Enhancements will include:
A new full screen IIIF image viewer with side-by-side comparison mode (no pop-ups or Flash required)
Simplified image group sharing: all registered users (previously limited to faculty) will be able to share image groups with other users at your institution
Increased web accessibility for users with disabilities
Shorter URLs for easier linking in LibGuides, course websites, emails, and more
What happens when an object stops being art? This artist couldn’t decide what to do with the 15,000 coins she used in an art installation, so she set them free for people to do what they wanted with them.
And we’ll wrap-up this section with this: The Guggenheim Museum in New York is one of the world’s most iconic buildings, and now you can build your own–with LEGO bricks.
The OCAD U Zine Library is an ever-growing collection of self-published and handmade objects located in the Learning Zone at OCAD University. The Library contains an incredible range of zines (pronounced “zeen,” as in magazine), in terms of subject matter and form. Zines are a very flexible medium – they can be about anything that the creator wishes, often incredibly personal, political, or conceptual, and production can range from the cheapest, easiest options, such as photocopiers, to finely crafted, handmade approaches such as screen printing or letterpress.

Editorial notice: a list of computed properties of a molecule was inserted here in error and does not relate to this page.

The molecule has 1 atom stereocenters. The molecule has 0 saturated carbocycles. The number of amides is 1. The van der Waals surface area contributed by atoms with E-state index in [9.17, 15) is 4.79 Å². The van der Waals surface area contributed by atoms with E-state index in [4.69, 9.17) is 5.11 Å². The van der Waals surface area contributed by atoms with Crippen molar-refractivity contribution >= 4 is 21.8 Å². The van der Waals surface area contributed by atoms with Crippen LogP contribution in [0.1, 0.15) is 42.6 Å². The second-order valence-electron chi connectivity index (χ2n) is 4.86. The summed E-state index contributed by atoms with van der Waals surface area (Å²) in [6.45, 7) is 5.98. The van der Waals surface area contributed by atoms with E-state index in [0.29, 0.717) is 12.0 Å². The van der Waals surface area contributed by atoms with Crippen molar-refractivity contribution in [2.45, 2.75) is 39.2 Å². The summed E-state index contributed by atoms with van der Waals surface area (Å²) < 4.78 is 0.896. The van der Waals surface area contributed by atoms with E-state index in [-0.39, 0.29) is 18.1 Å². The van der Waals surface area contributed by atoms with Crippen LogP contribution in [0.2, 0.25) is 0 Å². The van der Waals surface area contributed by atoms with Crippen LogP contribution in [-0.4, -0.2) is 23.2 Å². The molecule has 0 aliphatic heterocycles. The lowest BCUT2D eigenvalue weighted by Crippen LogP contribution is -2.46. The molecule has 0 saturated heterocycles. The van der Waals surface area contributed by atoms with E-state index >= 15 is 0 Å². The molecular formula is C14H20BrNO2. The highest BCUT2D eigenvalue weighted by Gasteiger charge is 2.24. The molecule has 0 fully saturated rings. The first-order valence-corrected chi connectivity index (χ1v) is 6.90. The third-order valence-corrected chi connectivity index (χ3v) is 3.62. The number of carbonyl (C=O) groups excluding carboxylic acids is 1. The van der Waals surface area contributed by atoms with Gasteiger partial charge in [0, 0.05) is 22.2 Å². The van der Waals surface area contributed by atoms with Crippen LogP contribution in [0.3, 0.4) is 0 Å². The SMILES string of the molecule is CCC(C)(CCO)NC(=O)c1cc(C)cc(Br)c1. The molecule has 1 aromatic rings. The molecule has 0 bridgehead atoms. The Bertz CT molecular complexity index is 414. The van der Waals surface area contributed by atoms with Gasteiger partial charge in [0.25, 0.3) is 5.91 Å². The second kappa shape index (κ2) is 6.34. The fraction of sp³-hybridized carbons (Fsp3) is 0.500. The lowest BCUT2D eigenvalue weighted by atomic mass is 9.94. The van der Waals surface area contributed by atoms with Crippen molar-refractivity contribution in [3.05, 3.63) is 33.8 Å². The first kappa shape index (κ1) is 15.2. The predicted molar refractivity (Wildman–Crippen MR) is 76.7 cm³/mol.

The collection was started by former student Alicia Nauta in November of 2007 with hopes to inspire, educate and entertain, to encourage collaboration between OCAD U students and to open up the world of zines for readers and creators everywhere. When Alicia graduated, maintenance and development of the collection were continued by OCAD University Library staff. In 2009-2010, reference interns Laine Gabel and Marta Chudolinska devised a unique cataloging system based on best practices identified from other zine libraries and zine communities, which was later expanded to meet zine library cataloging standards as established by zine librarians across Canada and the US as xZINECOREx. Continue Reading »
Magnum Photos and Artstor are now sharing more than 35,000 additional images in the Digital Library, bringing our total to approximately 116,000* of the world’s most recognized photographs. The new release spans the globe from Alaska to the Amazon and Oman to the Arctic Circle.
Among the highlights are black and white shots of daily life in Europe by Raymond Depardon; Middle Eastern tensions and traditions observed by Abbas; elegant staged portraits from Marilyn to Einstein by Philippe Halsman; Martine Franck’s images of both ordinary people and luminaries; a vibrant sequence in India by Alessandra Sanguinetti; and Thomas Hoepker’s striking painterly landscapes. The collection also documents present-day concerns with photographs from geopolitical hotspots like Fukushima, Donetsk, and Aleppo. Continue Reading »